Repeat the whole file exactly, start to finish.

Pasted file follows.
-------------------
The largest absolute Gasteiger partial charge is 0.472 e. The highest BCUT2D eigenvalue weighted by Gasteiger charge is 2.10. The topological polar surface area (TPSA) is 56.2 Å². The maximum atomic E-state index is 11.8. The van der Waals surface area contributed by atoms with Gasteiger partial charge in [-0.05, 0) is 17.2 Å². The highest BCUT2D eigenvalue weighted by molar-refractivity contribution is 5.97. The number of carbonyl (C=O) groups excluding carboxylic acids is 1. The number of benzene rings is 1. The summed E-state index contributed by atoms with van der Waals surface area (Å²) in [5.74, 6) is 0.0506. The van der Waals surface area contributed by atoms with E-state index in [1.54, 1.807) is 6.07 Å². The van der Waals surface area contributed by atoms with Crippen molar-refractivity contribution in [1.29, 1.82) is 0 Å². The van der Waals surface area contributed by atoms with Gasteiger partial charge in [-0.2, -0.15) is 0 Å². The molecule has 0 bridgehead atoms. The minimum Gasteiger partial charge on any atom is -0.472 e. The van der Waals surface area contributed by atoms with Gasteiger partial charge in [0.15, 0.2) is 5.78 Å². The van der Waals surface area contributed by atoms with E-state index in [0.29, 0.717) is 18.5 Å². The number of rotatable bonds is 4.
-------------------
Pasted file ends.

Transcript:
The largest absolute Gasteiger partial charge is 0.472 e. The highest BCUT2D eigenvalue weighted by Gasteiger charge is 2.10. The topological polar surface area (TPSA) is 56.2 Å². The maximum atomic E-state index is 11.8. The van der Waals surface area contributed by atoms with Gasteiger partial charge in [-0.05, 0) is 17.2 Å². The highest BCUT2D eigenvalue weighted by molar-refractivity contribution is 5.97. The number of carbonyl (C=O) groups excluding carboxylic acids is 1. The number of benzene rings is 1. The summed E-state index contributed by atoms with van der Waals surface area (Å²) in [5.74, 6) is 0.0506. The van der Waals surface area contributed by atoms with E-state index in [1.54, 1.807) is 6.07 Å². The van der Waals surface area contributed by atoms with Crippen molar-refractivity contribution in [1.29, 1.82) is 0 Å². The van der Waals surface area contributed by atoms with Gasteiger partial charge in [-0.2, -0.15) is 0 Å². The molecule has 0 bridgehead atoms. The minimum Gasteiger partial charge on any atom is -0.472 e. The van der Waals surface area contributed by atoms with Gasteiger partial charge in [0.15, 0.2) is 5.78 Å². The van der Waals surface area contributed by atoms with E-state index in [0.29, 0.717) is 18.5 Å². The number of rotatable bonds is 4.